As for why lightning is not part of the criteria for a severe thunderstorm warning, meteorologist Jim Duncan explained in a story he wrote for The Washington Post last year that it only takes one lightning bolt to kill or injure and that lightning can strike whether or not a storm is deemed severe. That’s why the Weather Service and public safety experts advise “when thunder roars, go indoors,” and stay there until 30 minutes after the last sound of thunder. Over the past 10 years, an average of 23 Americans were killed by lightning annually and hundreds were injured.

Tiers of warning

Since not all severe thunderstorms are created equal, the Weather Service introduced “damage threat” categories for severe thunderstorm warnings starting in 2021, with the goal of better communicating the severity and potential impacts of thunderstorm winds and hail. The three categories are defined as:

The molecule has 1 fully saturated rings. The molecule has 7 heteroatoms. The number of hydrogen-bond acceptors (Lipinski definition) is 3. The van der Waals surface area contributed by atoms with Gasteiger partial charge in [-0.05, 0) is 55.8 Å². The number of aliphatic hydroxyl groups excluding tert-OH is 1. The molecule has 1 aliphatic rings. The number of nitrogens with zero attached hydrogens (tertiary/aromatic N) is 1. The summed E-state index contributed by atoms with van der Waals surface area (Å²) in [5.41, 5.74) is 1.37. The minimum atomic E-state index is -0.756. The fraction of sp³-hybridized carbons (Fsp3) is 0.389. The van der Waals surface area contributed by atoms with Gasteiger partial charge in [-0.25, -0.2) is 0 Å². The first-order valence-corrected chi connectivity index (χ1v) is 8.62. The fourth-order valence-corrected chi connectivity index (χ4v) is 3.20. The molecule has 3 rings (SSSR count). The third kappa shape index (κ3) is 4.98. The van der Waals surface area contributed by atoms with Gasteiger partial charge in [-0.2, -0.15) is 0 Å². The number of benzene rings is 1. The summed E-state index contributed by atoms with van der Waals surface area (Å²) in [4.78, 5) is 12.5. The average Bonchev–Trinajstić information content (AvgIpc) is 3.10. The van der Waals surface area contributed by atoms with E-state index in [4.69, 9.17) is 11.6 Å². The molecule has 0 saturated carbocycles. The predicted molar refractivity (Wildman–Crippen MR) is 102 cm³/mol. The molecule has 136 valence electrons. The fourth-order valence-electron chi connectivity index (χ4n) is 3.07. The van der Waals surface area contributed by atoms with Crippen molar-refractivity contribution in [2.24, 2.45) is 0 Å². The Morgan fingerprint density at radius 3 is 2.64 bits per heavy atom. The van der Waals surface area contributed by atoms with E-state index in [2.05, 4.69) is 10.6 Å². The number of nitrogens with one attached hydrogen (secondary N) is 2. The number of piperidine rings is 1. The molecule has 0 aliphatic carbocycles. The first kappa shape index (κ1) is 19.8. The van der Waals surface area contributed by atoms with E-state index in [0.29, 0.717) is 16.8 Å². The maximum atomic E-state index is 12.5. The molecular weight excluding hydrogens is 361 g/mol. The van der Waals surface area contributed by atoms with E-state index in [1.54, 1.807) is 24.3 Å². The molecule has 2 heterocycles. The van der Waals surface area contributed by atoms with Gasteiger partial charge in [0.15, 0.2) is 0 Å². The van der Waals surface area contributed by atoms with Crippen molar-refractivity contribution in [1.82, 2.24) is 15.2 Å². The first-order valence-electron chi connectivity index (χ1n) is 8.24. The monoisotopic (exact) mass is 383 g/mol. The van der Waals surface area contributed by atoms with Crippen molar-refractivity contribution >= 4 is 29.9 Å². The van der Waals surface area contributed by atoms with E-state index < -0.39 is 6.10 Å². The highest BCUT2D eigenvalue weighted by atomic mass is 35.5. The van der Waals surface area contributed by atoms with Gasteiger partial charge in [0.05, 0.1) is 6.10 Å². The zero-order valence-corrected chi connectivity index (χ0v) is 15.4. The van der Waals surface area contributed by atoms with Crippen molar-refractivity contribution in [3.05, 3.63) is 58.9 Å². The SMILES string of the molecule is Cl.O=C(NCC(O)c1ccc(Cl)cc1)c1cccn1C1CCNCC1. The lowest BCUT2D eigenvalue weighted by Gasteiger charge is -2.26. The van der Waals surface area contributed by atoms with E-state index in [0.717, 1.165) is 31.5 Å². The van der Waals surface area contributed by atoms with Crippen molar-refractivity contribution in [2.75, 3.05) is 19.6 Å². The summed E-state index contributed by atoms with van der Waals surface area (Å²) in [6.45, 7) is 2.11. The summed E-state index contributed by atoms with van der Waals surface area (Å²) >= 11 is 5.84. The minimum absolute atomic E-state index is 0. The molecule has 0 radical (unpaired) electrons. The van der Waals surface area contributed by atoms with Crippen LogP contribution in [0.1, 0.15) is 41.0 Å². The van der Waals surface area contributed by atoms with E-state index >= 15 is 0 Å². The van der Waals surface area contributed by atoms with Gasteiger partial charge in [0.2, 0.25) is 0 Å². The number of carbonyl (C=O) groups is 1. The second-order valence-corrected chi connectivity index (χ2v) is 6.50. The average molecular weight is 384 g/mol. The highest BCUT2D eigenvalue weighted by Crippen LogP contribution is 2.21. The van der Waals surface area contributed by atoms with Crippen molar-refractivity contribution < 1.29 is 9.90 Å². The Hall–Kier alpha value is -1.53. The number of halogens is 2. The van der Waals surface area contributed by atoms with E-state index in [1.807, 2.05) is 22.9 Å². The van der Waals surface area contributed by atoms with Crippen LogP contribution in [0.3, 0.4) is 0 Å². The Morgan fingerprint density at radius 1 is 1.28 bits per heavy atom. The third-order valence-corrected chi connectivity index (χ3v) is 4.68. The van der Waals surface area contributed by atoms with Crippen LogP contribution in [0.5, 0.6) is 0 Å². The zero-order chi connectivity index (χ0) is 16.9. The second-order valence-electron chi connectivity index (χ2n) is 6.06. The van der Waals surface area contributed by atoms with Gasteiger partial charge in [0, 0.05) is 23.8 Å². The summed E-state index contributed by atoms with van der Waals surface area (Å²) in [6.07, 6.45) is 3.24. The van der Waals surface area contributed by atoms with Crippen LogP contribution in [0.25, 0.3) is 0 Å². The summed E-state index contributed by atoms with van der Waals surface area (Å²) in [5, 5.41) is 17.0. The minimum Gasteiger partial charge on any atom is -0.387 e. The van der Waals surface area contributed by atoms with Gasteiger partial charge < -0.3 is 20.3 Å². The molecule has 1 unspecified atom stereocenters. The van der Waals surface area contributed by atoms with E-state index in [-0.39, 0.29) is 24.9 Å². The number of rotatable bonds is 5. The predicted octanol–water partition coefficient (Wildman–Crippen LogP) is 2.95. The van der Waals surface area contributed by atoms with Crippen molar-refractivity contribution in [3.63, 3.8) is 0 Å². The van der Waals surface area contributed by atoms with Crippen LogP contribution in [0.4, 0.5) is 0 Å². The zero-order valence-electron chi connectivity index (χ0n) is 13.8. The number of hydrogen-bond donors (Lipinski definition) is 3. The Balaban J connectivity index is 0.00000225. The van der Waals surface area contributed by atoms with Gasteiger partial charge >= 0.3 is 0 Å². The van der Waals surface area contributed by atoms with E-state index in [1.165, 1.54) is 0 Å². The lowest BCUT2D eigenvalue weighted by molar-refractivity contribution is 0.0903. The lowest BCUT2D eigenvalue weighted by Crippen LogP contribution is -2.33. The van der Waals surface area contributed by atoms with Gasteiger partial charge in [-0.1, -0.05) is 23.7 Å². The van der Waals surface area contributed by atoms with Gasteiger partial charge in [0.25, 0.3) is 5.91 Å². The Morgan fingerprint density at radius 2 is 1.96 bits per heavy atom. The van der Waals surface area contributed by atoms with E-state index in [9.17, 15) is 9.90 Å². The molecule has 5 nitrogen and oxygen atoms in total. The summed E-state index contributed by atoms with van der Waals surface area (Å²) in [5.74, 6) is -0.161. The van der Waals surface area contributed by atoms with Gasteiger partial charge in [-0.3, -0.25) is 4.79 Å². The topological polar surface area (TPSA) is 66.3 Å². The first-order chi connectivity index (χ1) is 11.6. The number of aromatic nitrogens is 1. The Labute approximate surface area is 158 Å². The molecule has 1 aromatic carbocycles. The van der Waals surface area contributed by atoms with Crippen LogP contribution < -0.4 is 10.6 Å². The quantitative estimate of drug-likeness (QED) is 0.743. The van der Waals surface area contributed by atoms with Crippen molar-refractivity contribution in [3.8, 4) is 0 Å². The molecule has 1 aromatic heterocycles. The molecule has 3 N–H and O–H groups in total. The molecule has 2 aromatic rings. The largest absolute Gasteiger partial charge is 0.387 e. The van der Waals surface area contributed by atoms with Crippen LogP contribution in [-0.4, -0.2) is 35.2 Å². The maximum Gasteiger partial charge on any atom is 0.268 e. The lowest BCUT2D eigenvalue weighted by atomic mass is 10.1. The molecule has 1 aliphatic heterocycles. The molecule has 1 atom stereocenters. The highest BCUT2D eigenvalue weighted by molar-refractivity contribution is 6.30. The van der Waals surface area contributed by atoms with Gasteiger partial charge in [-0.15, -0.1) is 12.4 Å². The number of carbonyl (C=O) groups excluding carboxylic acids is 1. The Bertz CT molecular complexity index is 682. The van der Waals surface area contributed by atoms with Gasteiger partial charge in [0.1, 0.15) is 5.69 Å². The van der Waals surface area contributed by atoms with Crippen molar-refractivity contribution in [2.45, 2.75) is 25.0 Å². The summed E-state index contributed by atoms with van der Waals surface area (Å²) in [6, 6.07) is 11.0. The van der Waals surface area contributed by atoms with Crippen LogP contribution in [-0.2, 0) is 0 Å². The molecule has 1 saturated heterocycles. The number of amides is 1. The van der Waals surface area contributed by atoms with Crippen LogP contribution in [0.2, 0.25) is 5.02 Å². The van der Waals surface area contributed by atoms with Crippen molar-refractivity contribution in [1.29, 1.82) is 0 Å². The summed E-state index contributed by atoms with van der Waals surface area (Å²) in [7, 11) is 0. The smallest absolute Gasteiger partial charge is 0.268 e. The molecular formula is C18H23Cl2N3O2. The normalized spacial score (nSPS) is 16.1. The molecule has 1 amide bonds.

• Base — Thunderstorms expected to only meet the minimum criteria of at least 58 mph winds or hail one inch in diameter (about the same as a quarter). Expected impacts include damage to vehicles, trees, roofs and siding.
  • Considerable — Thunderstorms expected to produce winds of at least 70 mph or hail at least 1.75 inch in diameter (about the same as a golf ball), causing injury to people and animals outdoors. Other expected impacts include damage to roofs, siding, windows, vehicles, trees, mobile homes and outbuildings.
  • Destructive — Thunderstorms expected to produce winds of at least 80 mph or hail at least 2.75 inches in diameter (about the same as a baseball), resulting in life-threatening situations and severely injuring people and animals outdoors. Other expected impacts include power outages, shattered windows, and extensive damage to trees, roofs, siding, vehicles and mobile homes.

Only those severe thunderstorm warnings labeled as “destructive” now trigger emergency weather alerts that are delivered through mobile carriers.